After years of research, Muruganantham perfected his machine and now works with NGOs and women’s self-help groups to distribute it. Women can use it to make sanitary napkins for themselves, but he encourages them to make pads to sell as well to provide employment for women in poor communities. And, since 23% of girls drop out of school once they start menstruating, he also works with schools, teaching girls to make their own pads: “Why wait till they are women? Why not empower girls?”
As communities accepted his machine, opinions of his “crazy” behavior changed. Five and a half years after she left, Shanthi contacted him, and they are now living together again. She says it was hard living with the ostracization that came from his project, but now, she helps spread the word about sanitary napkins to other women. “Initially I used to be very shy when talking to people about it, but after all this time, people have started to open up. Now they come and talk to me, they ask questions and they also get sanitary napkins to try them.”
In 2009, Muruganantham was honored with a national Innovation Award in 2009 by then President of India, Pratibha Patil, beating out nearly 1,000 other entries. Now, he’s looking at expanding to other countries and believes that 106 countries could benefit from his invention.
Muruganantham is proud to have made such a difference: “from childhood I know no human being died because of poverty — everything happens because of ignorance… I have accumulated no money but I accumulate a lot of happiness.” His proudest moment? A year after he installed one of the machines in a village so poor that, for generations, no one had earned enough for their children to attend school. Then he received a call from one of the women selling sanitary pads who told him that, thanks to the income, her daughter was now able to go to school.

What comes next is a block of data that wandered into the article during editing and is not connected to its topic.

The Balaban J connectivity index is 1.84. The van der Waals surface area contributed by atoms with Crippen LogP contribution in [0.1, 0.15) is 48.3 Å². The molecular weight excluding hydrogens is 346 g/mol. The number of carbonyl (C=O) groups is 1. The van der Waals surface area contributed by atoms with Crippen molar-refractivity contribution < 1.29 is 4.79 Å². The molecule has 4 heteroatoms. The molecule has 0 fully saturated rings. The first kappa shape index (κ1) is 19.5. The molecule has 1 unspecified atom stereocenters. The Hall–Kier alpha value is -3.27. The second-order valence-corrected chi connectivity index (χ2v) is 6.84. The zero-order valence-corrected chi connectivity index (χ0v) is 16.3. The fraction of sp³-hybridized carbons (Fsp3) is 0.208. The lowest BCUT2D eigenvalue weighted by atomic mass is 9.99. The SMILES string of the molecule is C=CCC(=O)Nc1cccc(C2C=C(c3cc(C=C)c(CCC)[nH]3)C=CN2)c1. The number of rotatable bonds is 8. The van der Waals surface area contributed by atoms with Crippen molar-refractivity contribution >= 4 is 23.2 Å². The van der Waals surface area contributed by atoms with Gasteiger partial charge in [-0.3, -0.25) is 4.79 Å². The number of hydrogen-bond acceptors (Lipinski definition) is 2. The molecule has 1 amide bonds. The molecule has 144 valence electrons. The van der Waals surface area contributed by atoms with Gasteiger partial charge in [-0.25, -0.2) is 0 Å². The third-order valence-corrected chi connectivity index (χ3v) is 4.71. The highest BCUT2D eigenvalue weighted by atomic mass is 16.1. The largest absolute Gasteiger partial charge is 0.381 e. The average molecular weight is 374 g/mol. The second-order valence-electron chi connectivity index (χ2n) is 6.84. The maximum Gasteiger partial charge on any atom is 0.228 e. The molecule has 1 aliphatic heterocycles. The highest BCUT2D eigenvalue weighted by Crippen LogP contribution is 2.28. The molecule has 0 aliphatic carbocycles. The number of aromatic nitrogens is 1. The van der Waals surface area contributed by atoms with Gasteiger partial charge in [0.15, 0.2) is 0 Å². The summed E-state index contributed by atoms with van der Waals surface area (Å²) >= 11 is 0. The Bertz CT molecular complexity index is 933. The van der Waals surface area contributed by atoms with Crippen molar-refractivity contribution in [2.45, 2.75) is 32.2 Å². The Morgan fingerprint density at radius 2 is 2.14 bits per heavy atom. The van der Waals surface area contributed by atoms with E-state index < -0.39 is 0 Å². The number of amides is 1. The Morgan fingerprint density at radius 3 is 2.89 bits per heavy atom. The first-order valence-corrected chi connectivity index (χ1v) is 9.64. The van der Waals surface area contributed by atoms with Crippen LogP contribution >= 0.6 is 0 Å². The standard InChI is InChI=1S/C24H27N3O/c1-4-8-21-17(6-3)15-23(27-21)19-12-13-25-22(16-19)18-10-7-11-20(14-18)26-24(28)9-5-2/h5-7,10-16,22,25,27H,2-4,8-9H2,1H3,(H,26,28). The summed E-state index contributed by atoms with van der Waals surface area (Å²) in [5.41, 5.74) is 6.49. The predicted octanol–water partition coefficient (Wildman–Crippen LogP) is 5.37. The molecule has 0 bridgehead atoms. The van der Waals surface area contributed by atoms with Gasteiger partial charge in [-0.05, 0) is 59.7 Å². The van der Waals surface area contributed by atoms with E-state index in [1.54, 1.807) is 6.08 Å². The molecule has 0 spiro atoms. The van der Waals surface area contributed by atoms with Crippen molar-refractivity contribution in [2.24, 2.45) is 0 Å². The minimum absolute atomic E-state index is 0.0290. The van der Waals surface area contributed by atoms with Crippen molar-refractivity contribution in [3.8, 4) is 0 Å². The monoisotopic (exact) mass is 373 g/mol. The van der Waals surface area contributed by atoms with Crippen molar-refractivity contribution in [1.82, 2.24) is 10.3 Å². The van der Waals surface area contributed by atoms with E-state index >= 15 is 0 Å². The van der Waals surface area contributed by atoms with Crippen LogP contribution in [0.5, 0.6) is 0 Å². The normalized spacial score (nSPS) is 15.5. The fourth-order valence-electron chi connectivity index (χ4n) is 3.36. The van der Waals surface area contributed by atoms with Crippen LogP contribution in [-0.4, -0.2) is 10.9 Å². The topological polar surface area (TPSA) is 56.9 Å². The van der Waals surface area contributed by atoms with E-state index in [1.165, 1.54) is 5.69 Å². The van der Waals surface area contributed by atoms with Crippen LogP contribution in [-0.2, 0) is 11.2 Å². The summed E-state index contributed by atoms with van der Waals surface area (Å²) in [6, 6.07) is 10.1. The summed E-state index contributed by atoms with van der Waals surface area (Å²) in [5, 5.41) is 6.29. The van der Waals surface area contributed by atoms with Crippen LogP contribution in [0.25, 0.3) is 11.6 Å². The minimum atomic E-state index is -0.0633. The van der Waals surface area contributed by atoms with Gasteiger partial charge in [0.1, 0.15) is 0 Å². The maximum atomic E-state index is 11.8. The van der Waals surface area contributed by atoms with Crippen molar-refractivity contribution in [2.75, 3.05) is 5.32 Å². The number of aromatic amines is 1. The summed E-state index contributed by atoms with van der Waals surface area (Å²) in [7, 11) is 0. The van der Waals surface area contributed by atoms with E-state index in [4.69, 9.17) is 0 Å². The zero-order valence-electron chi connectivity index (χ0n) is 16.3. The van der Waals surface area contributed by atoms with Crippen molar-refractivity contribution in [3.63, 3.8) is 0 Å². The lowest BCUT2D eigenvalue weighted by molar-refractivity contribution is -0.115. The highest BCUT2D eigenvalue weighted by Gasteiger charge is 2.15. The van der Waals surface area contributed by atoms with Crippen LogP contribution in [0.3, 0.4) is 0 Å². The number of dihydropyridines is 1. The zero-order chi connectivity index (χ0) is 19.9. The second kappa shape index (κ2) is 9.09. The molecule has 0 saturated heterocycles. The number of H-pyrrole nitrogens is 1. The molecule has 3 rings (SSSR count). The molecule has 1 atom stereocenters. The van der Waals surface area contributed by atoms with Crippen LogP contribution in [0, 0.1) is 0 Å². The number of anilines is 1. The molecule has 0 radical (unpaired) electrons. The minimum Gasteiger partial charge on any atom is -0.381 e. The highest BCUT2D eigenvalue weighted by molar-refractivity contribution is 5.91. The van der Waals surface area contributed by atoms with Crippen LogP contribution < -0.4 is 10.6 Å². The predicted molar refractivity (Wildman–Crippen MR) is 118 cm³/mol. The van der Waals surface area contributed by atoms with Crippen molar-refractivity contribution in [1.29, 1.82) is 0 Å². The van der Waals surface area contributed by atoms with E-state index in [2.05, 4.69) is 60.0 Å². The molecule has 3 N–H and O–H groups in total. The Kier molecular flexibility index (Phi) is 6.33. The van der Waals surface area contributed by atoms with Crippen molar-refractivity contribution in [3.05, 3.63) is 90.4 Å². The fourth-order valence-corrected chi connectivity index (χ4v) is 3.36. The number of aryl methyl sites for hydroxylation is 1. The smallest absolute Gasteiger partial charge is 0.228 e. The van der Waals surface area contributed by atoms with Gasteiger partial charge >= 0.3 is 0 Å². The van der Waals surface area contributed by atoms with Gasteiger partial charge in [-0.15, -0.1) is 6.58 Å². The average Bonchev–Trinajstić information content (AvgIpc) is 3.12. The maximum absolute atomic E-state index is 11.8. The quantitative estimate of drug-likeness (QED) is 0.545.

To read more about Muruganantham’s story, the BBC featured a recent profile on him at http://bbc.in/1i8tebG or watch his TED talk at http://bit.ly/1n594l6. You can also view his company’s website at http://newinventions.in/
To learn more about the 2013 documentary Menstrual Man about Muruganantham, visit http://www.menstrualman.com/
For resources to help girls prepare for and understand their periods - including several first period kits - visit our post on: “That Time of the Month: Teaching Your Mighty Girl about Her Menstrual Cycle” at www.amightygirl.com/blog?p=3281
To help your tween understand the changes she’s experiencing both physically and emotionally during puberty, check out the books recommended in our post on “Talking with Tweens and Teens About Their Bodies” at http://www.amightygirl.com/blog?p=2229
And, if you’re looking for ways to encourage your children to become the next engineering and technology innovators, visit A Mighty Girl’s STEM toy section athttp://www.amightygirl.com/toys/toys-games/science-math